The variation I like the best is the one where the image sizes and the grid size are determined dynamically. Other than specifying the number of columns and the spacing, you do not have to do anything to end up with square images within a square grid.

Its layout file is not as complicated.

<GridView xmlns:android=""
 android:verticalSpacing="@dimen/image_thumbnail_spacing" >

This solution builds on the earlier ones. It still depends on there being a ViewTreeObserver. From the other variations, I understood what it could be used for. So I changed it so it would do more that adjust the height of the image views in the grid. Since the grid view height and width are known, it recalculates that view and all the image views contained in it.

 new ViewTreeObserver.OnGlobalLayoutListener() {
 public void onGlobalLayout() {
   // When we get here, the size of the frame view is known.
   // Use those dimensions to set the width of the columns 
   // and the image adapter size.
   if (mAdapter.getNumColumns() == 0) {
     View f = mFrameView;
     int fh = f.getHeight () 
              - f.getPaddingTop () - f.getPaddingBottom ();
     int shortestWidth = fh;
     int fw = f.getWidth () - f.getPaddingLeft () - f.getPaddingRight ();
     if (fw < shortestWidth) shortestWidth = fw;
       int usableWidth = shortestWidth 
                         - (0 + mNumColumns) * mImageThumbSpacing
                         - f.getPaddingLeft () - f.getPaddingRight ();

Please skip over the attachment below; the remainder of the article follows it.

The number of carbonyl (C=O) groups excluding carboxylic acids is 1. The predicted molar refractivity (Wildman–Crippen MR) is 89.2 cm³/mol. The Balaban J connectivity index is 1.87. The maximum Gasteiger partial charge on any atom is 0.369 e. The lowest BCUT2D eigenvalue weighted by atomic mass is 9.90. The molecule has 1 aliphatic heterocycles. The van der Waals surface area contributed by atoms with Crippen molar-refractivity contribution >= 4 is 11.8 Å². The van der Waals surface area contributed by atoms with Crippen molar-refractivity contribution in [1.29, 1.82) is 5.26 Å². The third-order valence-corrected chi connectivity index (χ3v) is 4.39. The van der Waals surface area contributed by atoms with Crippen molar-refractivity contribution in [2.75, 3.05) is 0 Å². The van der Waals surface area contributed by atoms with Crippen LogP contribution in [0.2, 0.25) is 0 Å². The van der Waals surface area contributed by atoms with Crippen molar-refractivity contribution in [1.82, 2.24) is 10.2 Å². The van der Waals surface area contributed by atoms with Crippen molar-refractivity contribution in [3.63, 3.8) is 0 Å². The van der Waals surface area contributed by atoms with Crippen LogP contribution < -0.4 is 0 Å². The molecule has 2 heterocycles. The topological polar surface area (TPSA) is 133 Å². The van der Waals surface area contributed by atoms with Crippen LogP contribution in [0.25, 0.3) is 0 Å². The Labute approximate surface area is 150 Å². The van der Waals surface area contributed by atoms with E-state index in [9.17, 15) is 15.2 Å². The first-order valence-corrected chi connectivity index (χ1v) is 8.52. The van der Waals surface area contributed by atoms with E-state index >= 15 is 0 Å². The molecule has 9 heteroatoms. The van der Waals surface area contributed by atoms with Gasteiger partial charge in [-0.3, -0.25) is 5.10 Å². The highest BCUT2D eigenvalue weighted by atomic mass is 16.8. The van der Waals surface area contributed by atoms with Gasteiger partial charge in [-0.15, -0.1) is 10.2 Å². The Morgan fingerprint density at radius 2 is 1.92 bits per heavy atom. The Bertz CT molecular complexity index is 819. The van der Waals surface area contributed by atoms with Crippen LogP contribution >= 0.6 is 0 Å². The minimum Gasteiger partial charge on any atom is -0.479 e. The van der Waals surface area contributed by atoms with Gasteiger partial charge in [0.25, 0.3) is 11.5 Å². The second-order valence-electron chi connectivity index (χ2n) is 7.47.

usableWidth = shortestWidth - (0 + mNumColumns) * mImageThumbSpacing;
       int columnWidth = usableWidth / mNumColumns;
       mImageThumbSize = columnWidth;
       int gridWidth = shortestWidth;
       // The columnWidth used is an integer. That means that we have a
       // little unused space. Fix that up with padding if the unused 
       // space is more than half of an image.
       int estGridWidth = mNumColumns * columnWidth;
       int unusedSpace = (shortestWidth - estGridWidth);
       boolean addPadding = (unusedSpace * 2) > mImageThumbSize;
       if (addPadding) {
          // This is not a precise calculation. Pad with roughly 1/3 the unused space.
          int pad = unusedSpace / 3;
          if (pad > 0) mGridView.setPadding (pad, pad, pad, pad);
       mGridView.setColumnWidth (columnWidth);
       // Now that we have made all the extra adjustments, resize the grid
       // and have it redo its view one more time.
       LayoutParams lparams = new LinearLayout.LayoutParams (gridWidth, gridWidth);
       mGridView.setLayoutParams (lparams);

There is a lot going on in the code above. The key points are these:

  • The amount of space available for a GridView is known.
  • The shortest width can be determined and the grid can be sized for that value.
  • With a new shortest width, a new value for column width can be calculated.